Joe Breschi has heard and read the reports suggesting that North Carolina, once a preseason favorite advance to the Final Four, will be lucky to even qualify for the NCAA tournament. And he’s not impressed nor convinced.
“We tell our guys not to listen to the media or read the message boards,” the Tar Heels coach said Tuesday. “I think every coach does the same thing. I think for us, it’s about the guys in the room, it’s about the guys who are going out there to practice every day and are working hard and are trying to get better every day. That’s our goal, to continue to work hard, and now we’re an underdog every week, which is not a bad role to be in.”
Once considered unfathomable, the “underdog” label just might stick as No. 16 North Carolina has been decimated by injuries, especially in the midfield.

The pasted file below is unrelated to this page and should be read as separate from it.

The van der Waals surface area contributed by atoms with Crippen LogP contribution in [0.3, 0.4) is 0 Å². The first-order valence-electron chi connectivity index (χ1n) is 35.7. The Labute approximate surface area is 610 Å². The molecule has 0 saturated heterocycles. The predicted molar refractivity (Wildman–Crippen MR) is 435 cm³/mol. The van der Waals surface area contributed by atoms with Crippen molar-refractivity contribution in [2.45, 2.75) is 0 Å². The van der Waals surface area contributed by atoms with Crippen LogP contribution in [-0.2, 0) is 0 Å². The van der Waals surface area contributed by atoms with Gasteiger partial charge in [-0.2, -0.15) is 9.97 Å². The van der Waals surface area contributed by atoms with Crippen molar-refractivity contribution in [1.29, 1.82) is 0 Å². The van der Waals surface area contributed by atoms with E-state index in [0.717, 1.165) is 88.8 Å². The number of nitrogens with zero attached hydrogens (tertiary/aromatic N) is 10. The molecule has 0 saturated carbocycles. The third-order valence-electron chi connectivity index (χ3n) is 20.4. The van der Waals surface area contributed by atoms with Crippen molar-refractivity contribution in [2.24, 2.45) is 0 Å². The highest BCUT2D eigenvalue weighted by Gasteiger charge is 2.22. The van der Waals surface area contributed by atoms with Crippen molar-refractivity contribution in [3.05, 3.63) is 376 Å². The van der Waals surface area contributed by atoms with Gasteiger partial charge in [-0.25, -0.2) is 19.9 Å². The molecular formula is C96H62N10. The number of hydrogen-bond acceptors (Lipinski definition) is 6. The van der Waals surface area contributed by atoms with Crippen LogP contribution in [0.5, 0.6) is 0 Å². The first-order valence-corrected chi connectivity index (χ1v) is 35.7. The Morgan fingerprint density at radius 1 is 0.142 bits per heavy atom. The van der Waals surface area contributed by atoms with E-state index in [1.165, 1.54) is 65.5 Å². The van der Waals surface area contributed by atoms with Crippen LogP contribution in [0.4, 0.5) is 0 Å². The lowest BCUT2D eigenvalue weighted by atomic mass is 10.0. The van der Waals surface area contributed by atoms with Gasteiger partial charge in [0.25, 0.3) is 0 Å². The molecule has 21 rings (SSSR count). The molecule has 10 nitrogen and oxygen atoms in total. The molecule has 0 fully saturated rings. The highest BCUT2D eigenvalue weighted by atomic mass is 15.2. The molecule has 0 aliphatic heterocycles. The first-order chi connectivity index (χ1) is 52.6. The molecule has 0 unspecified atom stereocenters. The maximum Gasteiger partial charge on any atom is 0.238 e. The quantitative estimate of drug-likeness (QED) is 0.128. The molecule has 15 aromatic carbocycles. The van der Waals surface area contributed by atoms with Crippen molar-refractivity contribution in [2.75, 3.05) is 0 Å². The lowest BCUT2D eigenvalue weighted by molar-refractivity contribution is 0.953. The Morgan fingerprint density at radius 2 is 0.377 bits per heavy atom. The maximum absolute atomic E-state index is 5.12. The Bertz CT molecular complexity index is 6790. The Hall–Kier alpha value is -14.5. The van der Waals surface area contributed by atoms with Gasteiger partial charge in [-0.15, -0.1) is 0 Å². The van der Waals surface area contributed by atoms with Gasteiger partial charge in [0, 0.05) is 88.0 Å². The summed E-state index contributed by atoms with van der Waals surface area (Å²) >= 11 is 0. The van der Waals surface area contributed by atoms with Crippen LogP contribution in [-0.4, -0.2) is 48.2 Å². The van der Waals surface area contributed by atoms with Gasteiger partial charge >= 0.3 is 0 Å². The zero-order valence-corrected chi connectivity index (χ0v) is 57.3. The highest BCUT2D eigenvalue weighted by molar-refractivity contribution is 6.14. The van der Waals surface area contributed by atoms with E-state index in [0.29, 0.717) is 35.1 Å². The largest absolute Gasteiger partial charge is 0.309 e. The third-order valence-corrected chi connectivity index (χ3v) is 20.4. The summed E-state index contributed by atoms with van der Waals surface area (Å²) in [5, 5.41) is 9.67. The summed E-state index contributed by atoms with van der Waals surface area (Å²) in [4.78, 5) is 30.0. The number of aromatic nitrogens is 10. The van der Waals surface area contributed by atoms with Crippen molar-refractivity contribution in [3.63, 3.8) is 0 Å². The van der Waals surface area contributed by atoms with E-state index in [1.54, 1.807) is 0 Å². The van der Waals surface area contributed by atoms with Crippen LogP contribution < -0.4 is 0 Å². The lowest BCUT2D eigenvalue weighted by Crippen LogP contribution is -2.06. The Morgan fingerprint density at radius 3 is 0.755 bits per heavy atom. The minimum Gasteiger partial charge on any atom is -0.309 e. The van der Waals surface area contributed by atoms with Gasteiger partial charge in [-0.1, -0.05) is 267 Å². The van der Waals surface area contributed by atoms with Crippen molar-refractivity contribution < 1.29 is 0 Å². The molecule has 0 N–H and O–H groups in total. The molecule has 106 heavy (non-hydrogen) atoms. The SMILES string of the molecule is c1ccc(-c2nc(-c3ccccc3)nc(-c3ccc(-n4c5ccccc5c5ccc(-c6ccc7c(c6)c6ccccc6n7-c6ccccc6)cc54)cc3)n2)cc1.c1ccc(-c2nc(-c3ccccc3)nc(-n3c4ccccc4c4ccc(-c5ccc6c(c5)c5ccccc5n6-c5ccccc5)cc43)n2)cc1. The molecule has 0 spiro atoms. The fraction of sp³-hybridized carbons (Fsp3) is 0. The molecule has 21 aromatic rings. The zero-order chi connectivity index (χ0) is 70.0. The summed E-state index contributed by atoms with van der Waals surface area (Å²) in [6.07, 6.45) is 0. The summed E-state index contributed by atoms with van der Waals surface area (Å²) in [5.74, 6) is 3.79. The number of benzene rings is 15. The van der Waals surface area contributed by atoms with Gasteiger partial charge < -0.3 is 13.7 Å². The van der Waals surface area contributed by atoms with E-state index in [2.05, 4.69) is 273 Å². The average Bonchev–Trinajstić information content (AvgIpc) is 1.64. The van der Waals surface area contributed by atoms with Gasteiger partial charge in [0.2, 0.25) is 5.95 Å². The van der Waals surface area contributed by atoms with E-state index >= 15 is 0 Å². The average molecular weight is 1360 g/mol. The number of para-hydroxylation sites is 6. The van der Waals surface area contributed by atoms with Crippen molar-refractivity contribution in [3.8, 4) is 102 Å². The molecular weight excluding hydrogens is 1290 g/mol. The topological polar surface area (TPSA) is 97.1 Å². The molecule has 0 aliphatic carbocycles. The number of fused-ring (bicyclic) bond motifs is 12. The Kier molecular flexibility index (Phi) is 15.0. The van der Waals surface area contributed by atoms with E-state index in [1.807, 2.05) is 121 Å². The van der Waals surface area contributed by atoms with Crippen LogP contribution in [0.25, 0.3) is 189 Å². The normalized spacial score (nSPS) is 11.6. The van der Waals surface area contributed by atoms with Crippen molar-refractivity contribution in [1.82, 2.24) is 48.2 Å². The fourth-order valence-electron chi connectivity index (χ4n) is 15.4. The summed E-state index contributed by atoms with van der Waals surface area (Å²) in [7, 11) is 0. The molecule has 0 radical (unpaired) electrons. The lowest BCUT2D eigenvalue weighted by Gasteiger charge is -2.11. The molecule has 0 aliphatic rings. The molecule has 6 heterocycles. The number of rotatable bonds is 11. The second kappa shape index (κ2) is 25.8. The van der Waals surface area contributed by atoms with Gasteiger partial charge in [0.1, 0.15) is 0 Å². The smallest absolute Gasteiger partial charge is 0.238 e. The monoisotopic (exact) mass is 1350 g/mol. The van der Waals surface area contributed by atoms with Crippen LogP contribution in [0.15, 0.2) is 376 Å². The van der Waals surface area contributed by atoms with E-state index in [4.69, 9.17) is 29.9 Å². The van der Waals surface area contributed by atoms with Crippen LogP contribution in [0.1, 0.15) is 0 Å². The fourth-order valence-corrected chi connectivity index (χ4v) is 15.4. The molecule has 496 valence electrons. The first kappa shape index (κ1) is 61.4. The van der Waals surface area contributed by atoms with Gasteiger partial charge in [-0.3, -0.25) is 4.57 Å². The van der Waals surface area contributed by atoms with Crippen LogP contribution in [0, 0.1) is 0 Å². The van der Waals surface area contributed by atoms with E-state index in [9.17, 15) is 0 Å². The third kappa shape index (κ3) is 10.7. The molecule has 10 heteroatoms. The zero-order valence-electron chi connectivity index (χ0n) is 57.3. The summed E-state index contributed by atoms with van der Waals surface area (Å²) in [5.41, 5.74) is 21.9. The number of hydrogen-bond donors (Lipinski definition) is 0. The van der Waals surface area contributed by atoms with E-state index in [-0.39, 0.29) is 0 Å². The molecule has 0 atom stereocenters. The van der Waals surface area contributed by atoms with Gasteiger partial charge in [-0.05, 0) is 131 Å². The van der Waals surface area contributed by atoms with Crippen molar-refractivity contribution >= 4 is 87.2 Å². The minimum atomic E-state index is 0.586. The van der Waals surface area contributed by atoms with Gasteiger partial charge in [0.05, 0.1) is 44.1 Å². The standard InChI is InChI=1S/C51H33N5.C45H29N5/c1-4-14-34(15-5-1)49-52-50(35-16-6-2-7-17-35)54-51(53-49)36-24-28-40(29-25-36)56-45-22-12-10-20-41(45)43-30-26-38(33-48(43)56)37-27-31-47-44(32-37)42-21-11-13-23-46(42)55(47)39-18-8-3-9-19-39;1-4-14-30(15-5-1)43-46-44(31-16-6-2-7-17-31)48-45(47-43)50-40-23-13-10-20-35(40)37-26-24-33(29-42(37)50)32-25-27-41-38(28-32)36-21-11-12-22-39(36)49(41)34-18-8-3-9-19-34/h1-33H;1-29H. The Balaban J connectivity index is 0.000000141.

The careers of Sean Burke and Tyler Morton were cut short permanently by concussions. Sophomore Cam Wood suffered a knee injury in his first scrimmage that will sideline him for the entire season, and sophomore Greg McBride is still not 100 percent after undergoing back surgery in the offseason. And senior long-stick midfielder Milton Lyles will sit out 2011 after tearing the anterior cruciate ligament in his knee in a scrimmage.
“You can’t make up for those losses, but we all talk about the next guy stepping up, and all those freshmen are getting opportunities now,” Breschi said. “And I think in the long run, you hear about teams being young, we’re young at the midfield and we just became younger based on those injuries. So we just talk about the next guy stepping up and encouraging him to make plays.”
The Tar Heels are 1-1 after falling to then-unranked Ohio State, 13-8, last Saturday, and the schedule doesn’t get easier with upcoming contests against No. 8 Princeton, No. 10 Duke, No. 3 Maryland, No. 9 Johns Hopkins, No. 2 Virginia and No. 4 Notre Dame (in chronological order).
Perhaps that’s why Breschi doesn’t mind embracing the underdog label.
“From our standpoint, I think we’re just trying to motivate our guys and get them excited to play,” he said. “… I think from our standpoint, it’s about getting better every day. The Ivy League hasn’t started their season yet. So I think it’s so early that we’ve got to continue to figure out our identity.”